“Sports will make you smarter” moment of the day: AD SLOGAN (10D: [Lay’s “Betcha can’t eat just one” is one]) –A few of the more memorable commercial from Lay’s using the AD SLOGAN “Betcha can’t east just one” back in the early 1990s involved NBA greats. Here’s just one of those, featuring Larry Bird and Kareem Abdul-Jabbar. (Well, the slogan was said by the narrator, though the graphic at the end phrases it slightly different.) This could happen to you if you lose a bet and try and eat more than one Lay’s potato chip.
Thank you so much for the time, and I’ll see you later on with the CrosSynergy review!
Brendan Quigley’s blog crossword, “Themeless Monday”—Amy’s write-up
The Tuesday NYT is out in 8 minutes, so let me speed through this.
I like CARPOOL KARAOKE, but I’m surprised that the clue, [Source of some driving songs], is so generic. It is specifically a series of VIRAL VIDEOs from James Corden’s CBS Late Late Show. Apparently there’s a prime-time hour-long version airing Tuesday evening. I’ve seen only the Adele episode.
Also good: PEARL-CLUTCHING, QR CODES (does anyone use these?), JULIENNE, and “RED SOLO CUP.”
Four more things:
- 39d. [With no charge], FEELESS. Are you kidding me? Have any of you actually used this word?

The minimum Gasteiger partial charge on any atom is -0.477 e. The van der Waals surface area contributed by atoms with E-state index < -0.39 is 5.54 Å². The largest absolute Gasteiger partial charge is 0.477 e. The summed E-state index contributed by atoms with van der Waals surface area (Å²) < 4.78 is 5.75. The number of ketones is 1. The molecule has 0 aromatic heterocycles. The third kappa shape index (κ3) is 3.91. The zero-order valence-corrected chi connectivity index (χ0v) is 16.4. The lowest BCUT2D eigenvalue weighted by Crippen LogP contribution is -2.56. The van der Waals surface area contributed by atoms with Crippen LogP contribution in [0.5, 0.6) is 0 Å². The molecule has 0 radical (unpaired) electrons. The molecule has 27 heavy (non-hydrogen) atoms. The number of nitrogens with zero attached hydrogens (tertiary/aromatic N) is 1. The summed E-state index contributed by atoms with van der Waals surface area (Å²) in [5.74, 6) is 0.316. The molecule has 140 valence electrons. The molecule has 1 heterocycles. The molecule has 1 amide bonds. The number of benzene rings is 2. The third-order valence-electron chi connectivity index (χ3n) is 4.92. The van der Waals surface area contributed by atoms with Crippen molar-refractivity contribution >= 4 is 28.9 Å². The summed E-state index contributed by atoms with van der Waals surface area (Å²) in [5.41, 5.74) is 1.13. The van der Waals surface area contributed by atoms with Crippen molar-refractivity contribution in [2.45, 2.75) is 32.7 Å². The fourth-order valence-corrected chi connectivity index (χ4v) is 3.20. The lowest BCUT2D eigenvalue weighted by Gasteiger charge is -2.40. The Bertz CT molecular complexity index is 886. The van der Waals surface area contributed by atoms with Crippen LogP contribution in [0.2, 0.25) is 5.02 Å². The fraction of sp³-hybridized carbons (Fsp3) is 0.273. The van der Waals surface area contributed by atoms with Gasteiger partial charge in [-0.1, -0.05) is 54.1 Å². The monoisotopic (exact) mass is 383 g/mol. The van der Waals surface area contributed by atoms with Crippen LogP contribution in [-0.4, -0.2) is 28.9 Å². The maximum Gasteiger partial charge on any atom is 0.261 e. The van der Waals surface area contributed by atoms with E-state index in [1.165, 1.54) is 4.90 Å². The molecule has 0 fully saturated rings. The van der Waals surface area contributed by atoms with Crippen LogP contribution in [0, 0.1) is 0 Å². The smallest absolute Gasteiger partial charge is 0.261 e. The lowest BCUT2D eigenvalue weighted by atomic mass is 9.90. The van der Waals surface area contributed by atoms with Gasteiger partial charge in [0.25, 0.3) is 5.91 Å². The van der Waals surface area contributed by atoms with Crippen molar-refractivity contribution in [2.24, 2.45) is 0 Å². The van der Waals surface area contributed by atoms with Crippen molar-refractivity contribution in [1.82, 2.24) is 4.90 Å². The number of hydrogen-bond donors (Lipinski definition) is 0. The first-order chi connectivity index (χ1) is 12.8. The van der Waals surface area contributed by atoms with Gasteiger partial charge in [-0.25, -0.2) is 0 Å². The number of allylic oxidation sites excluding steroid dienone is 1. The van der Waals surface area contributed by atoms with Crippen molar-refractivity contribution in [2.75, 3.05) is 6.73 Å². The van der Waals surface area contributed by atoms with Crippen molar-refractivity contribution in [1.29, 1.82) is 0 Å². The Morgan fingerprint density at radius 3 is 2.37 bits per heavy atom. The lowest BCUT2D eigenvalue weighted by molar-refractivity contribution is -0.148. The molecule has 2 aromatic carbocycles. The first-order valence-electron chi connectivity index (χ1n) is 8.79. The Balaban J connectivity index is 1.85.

- 42a. [Great shakes], SEISM. Nice clue.
- 4d. [Challenged, with “on”], A DARE. I’m not seeing the clue/entry substitutability here.
- 5d. [Sports grp. whose defending champs are the New York Cosmos], NASL. Say what? To the Google! I had not heard that this league existed. They’re below the MLS, maybe sort of like AAA in baseball.
3.8 stars from me.
Donna S. Levin’s CrosSynergy/Washington Post crossword, “Pieces of Paper” —Ade’s write-up
Good day, everyone! Today’s grid was a fun one, brought to us by Ms. Donna S. Levin. Each of the theme entries are items in which the first word, when standing alone, describes a section of a typical daily newspaper.
- CLASSIFIED DATA (20A: [What leakers may leak])
- LOCAL CHAPTER (25A: [Neighborhood affiliate of a larger organization])
- SPORTS JACKET (42A: [Blazer])
- BUSINESS ATTIRE (48A: [It’s too dressy for Casual Fridays])
You usually don’t see common millennial-era lingo in a CrosSynergy grid, so it was pretty refreshing to see HATER, as well as its cluing (28D: [No fan, he]). Though, I’m seeing the older crowd use that term more, including one of my bosses, who must be in his late 60s, saying the line “haters gonna hate” at a party we were at a few days ago. So we have that modern terminology intersecting with a character from M*A*S*H, SHERM (40A: [Colonel Potter of “M*A*S*H,” to his pals]). Probably the most clever cluing came from the clue to RECEIVER, with bomb referencing a long throw by a quarterback in football (38D: [Bomb target?]). Again, fun grid!
“Sports will make you smarter” moment of the day: SPAN (40D: [Wingspread]) –One of the better centerfielders in the past decade, Denard SPAN recently moved on from playing for the Washington Nationals and will start the 2015 season with at center with his new team, the San Francisco Giants. Span, who led the National League in hits in 2014 (184), once hit three triples in a game in 2010, which is the modern-day record for most three-baggers in a game.
Thank you so much for the time!